THE HURT LOCKER
131 Minutes // USA // First Light Production
dir. Kathryn Bigelow
Wednesday, September 10th, 2008 – Ryerson (originally)
starring: Jeremy Renner, Anthony Mackie + Brian Geraghty
I saw this film previously at last years Toronto International Film Festival – I was mislead by the cast heading (Ralph Fiennes, Guy Pearce and David Morse) as well as being misled in various other aspects. Having been exhausted from 7 days earlier and a Midnight Madness screening the evening before, I was disappointed with the lack of the “stars” and was completely zoned out of the screening – this led me to give the film a 4 and another chance to impress. This time around, I was much more interested in the story at hand and picked up much more on the story at hand. Here’s my review:
The Hurt Locker is director Kathryn Bigelow’s first feature film since 2002’s K-19: The Widowmaker – a fellow thriller that bases itself around a wartime scenario. Unlike K-19, The Hurt Locker takes place in American occupied Baghdad in 2004 and is effective in its story telling. With Mark Boal – a political writer with In the Valley of Elah as his only other credit – scripting the film, The Hurt Locker had many variables going against it for the masses. Surprisingly, it has become the biggest critical success all year; even out doing Pixar’s latest.
For a film that runs for over two hours it is brilliant in pacing. Keeping the suspense at a high for the majority of the film and cutting scenes with intelligence, Bigelow’s intention of giving the viewer a crash course in unhinged comradery, disturbed minds and suppressed dreams surpasses your typical “shoot ’em up and be afraid” recent war films.
The story is about three men – Staff Sergeant William James (Jeremy Renner) , Sergeant JT Sanborn (Anthony Mackie) and Specialist Owen Eldridge (Brian Geraghty) – who head Bravo Company, or at least their section. Per usual, they aren’t completely different men, but their similarities are minimal. Each have their distinct personality and views of life, but none more so than James who is a bold and fearless (see: reckless) leader of the trio. His antics on and off the field are antagonizing and his personality is truculent.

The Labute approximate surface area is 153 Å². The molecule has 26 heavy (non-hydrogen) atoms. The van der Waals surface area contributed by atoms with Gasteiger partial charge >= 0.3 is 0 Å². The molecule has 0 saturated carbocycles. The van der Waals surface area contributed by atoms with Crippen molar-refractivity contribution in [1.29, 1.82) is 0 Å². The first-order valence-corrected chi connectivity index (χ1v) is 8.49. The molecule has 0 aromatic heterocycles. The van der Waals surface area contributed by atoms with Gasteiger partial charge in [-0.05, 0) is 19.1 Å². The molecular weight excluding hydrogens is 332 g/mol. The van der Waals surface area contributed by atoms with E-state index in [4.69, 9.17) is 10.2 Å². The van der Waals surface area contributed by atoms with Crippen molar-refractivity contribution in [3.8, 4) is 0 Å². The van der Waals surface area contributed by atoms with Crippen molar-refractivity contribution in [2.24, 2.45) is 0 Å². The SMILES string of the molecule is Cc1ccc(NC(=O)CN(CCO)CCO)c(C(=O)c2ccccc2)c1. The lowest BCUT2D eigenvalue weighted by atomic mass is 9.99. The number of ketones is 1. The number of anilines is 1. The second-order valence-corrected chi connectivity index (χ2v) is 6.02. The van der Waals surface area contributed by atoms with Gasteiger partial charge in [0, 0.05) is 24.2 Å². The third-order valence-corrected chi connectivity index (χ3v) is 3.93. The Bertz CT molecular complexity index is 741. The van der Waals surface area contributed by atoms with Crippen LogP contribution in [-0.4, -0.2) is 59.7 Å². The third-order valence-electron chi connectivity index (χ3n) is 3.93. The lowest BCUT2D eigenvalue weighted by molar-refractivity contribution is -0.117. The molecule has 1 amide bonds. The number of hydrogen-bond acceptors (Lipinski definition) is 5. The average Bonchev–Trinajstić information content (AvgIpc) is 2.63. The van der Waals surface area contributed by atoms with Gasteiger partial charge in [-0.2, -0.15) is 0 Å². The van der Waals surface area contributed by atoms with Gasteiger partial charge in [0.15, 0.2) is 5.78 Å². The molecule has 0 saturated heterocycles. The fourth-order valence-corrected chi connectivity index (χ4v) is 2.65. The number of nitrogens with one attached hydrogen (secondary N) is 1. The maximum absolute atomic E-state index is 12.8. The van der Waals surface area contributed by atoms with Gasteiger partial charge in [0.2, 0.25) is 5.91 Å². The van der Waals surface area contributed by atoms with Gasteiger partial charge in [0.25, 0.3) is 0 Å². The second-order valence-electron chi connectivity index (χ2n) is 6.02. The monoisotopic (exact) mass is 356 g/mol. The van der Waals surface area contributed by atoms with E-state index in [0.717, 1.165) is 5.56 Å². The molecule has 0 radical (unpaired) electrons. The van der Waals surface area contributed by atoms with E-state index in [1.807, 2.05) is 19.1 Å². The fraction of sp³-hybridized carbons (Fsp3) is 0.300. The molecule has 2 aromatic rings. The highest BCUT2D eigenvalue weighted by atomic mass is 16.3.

It soon becomes apparent that Sergeant James is a self-serving man that only has one passion in life: war. His errant behavior is cause for anger and anxiety to course through Sanborn and Eldridge to the point of fiery hatred and emotional breakdowns.
None of the characters are men you can admire, rather you’re meant to be placed in their shoes and see yourself in your most primal state. Each of the three main characters has an aspect about them that is worrying and selfish. Whether it be James’ self-serving search for a bigger adrenaline fix, not caring for the lives of his company; Sanborn’s wanting to “do something about” James’ attitude… even if it means murder; or Eldridge’s subtle, but slimy selfishness, it is easy to see yourself as one of these men considering the circumstances. And because of these variables, the one sense of security that you’d hope to find in a film like this is ripped from beneath your feet.
The symbolism is sparse. There are only two notable instances: the first would be the sound of an airplane ripping through the skies above just before a violent spurt is about to occur (this is probably done for nothing more than an added jolt to the viewers senses) – the other would be a small and apparently unimportant scene with Owen Eldridge as he’s waiting to talk to an on-site councilor. During this small scene he is found playing Gears of War – a very violent video game. This meant two things to me; the first being that perhaps he (and most other soldiers) are desensitized to violence to the point of finding no line between the two – the second being the fact that he was using the auto-aim feature. For a man who deals with weapons in his profession, it seems very unusual to have to use an auto-aim feature in a shooting game. Perhaps he (and again, like most other soldiers) aren’t trained to a high standard which would be alarming. Anyways, that’s what I saw beneath the verbose front.